On a free day in Shropshire, we had an outing with our family and visited an English country house that was part of the National Trust’s Attingham Park. In the U.K., residents can become members of the National Trust by contributing an annual fee which allows locals to enjoy unlimited visits to places such as stately homes, gardens, parks, caves, countryside, lighthouses, beaches, castles and even abbeys. Visitors are able to tour the grounds and explore historical lands.
The Attingham Park Estate is an 18th century mansion that was built for the first Lord Berwick in 1785. The estate has a total of 80 rooms and stretches across 3,707 acres of farmland and woods. At the estate, visitors can wander the Walled Garden to see different types of flowers, learn how they are grown and even collect fresh produce to take home. Visitors can also take long walks down miles of pathways and through a deer park.
LondonWe took two days and visited London via Virgin Trains. We stayed at the Travelodge London Central Euston Hotel at a reasonable cost of £80 per night. I was pleasantly surprised by the accommodations here, and I admit that I did not expect it to be so nice at such an affordable price. It was located only a few blocks from the Tower of London and was close to the London Underground, which is the fastest method of local transportation.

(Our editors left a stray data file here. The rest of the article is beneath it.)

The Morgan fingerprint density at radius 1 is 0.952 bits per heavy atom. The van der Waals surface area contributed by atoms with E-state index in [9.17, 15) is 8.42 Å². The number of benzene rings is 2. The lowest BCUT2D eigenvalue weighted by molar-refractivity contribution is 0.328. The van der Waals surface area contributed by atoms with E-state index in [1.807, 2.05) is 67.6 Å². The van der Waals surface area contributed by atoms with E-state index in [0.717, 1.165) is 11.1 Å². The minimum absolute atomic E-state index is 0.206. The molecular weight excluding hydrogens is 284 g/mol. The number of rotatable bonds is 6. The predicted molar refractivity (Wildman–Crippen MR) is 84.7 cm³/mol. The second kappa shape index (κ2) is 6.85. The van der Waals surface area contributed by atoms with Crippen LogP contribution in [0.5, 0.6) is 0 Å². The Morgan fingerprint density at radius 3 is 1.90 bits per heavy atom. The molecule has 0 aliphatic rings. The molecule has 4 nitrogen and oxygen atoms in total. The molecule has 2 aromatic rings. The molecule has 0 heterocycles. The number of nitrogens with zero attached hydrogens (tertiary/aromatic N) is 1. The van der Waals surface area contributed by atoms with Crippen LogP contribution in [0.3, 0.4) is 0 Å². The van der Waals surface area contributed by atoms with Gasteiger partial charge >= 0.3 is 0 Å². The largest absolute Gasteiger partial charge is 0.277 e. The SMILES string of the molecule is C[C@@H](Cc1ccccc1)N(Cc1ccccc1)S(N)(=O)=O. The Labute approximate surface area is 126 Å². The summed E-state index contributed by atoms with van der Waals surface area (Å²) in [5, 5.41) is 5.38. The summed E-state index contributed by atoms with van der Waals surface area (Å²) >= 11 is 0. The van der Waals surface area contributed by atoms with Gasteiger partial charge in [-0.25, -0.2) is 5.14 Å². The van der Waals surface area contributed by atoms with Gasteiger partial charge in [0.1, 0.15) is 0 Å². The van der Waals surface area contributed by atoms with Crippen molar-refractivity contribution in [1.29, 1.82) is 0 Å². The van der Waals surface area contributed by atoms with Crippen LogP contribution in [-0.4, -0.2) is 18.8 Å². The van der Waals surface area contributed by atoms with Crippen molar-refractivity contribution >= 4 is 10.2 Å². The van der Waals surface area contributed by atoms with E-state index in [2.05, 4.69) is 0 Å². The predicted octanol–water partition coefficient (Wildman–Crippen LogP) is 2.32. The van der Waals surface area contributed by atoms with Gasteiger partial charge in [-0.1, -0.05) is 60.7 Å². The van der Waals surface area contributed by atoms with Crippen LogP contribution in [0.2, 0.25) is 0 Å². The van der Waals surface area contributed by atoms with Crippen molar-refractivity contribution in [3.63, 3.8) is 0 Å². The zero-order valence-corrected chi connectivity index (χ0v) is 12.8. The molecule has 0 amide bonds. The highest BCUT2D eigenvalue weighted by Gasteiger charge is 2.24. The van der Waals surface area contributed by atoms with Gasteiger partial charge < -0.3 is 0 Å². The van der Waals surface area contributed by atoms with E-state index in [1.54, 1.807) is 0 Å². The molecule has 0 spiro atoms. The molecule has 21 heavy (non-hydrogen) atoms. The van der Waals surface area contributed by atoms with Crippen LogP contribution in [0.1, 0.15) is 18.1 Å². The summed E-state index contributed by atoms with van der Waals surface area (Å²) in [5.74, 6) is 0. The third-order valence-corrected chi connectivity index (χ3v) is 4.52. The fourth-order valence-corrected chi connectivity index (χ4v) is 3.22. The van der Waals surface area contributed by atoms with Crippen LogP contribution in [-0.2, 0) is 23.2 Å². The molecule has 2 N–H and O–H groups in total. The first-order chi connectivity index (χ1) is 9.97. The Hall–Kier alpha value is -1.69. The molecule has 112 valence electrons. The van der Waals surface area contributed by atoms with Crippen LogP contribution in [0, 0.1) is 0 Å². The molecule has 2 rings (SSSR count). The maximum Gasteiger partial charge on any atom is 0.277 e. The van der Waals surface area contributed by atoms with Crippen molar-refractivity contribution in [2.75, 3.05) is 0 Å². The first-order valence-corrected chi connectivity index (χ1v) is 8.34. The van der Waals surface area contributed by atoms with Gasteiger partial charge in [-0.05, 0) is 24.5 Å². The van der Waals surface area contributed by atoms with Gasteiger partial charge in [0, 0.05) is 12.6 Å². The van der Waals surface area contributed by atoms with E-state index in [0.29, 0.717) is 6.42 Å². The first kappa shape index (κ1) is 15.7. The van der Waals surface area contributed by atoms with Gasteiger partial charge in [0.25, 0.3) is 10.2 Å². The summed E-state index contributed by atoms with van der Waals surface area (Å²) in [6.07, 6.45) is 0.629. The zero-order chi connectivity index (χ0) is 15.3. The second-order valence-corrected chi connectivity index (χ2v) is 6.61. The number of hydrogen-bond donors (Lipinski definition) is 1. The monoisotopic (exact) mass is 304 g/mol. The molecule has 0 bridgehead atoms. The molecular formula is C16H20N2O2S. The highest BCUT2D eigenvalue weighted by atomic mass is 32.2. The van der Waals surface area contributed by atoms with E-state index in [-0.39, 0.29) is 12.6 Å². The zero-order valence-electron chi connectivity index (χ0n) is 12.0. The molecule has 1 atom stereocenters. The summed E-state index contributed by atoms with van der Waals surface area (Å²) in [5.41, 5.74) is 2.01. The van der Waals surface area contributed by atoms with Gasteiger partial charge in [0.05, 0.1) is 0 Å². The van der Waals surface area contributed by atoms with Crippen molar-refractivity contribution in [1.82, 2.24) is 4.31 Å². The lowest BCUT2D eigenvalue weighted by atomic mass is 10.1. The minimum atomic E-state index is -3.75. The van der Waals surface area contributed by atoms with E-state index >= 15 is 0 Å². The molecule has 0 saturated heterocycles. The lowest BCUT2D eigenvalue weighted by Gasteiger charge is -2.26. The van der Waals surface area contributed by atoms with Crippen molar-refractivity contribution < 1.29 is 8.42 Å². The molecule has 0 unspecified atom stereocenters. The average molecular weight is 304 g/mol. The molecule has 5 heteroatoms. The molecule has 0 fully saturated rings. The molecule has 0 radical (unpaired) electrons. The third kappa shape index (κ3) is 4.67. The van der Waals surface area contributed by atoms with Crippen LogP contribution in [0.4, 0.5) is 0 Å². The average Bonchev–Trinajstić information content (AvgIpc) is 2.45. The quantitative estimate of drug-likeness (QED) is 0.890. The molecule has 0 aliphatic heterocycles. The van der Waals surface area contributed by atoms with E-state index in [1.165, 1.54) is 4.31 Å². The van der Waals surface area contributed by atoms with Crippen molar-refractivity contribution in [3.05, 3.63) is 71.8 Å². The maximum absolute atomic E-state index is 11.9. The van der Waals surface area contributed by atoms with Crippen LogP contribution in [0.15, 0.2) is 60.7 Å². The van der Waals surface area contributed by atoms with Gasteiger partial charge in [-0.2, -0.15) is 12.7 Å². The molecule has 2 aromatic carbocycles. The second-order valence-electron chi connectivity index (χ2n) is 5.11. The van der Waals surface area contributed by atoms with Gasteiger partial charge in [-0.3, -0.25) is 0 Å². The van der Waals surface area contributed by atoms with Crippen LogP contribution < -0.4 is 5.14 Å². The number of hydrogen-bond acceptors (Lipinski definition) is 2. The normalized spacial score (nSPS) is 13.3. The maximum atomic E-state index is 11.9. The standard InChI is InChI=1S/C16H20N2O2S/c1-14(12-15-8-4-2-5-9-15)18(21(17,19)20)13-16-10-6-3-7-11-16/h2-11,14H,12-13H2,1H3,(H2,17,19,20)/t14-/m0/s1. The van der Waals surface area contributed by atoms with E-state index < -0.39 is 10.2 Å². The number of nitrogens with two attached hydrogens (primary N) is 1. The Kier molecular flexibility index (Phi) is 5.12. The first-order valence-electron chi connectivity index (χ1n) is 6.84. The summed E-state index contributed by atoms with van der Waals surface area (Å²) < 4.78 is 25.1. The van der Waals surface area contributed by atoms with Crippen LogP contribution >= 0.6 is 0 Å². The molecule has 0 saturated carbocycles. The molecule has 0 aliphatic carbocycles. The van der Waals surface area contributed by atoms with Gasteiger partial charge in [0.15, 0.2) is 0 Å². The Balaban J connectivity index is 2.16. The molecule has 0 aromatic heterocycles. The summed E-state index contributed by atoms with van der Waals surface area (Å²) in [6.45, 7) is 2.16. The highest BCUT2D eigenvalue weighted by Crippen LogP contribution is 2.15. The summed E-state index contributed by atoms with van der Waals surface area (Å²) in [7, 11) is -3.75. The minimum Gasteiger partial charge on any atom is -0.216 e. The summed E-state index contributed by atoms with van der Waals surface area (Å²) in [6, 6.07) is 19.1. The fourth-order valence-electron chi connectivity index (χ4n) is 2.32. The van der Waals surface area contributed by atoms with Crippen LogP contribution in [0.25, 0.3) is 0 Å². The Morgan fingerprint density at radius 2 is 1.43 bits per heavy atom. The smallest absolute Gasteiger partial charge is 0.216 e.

After settling in, we walked around the corner and dined at a nearby pub, The Minories, for lunch. You really cannot go wrong when walking into a pub in London for a quick bite. After lunch, we purchased Oyster cards (travelers swipe these for train entry) in the London Underground (aka “the Tube”).
We used the Tube to travel to Tottenham Court Road, where we toured the British Museum. If you want to see all of the exhibits in the museum, you need to set aside nearly a full day. We saw everything from mummies, coffins, Parthenon sculptures, fine jewelry and pottery to old clocks, coins and ancient artifacts. The most iconic thing to see at the British Museum is the Rosetta Stone. Not only is it interesting for families and children, but it is also educational!
After touring the British Museum, we walked in the direction of the Apollo Victoria Theater, to see “Wicked,” a popular Broadway musical. Prior to the show, we stopped and visited an area of Kensington, which is a high-end part of London. We saw embassies and grabbed a quick bite before heading to the theater.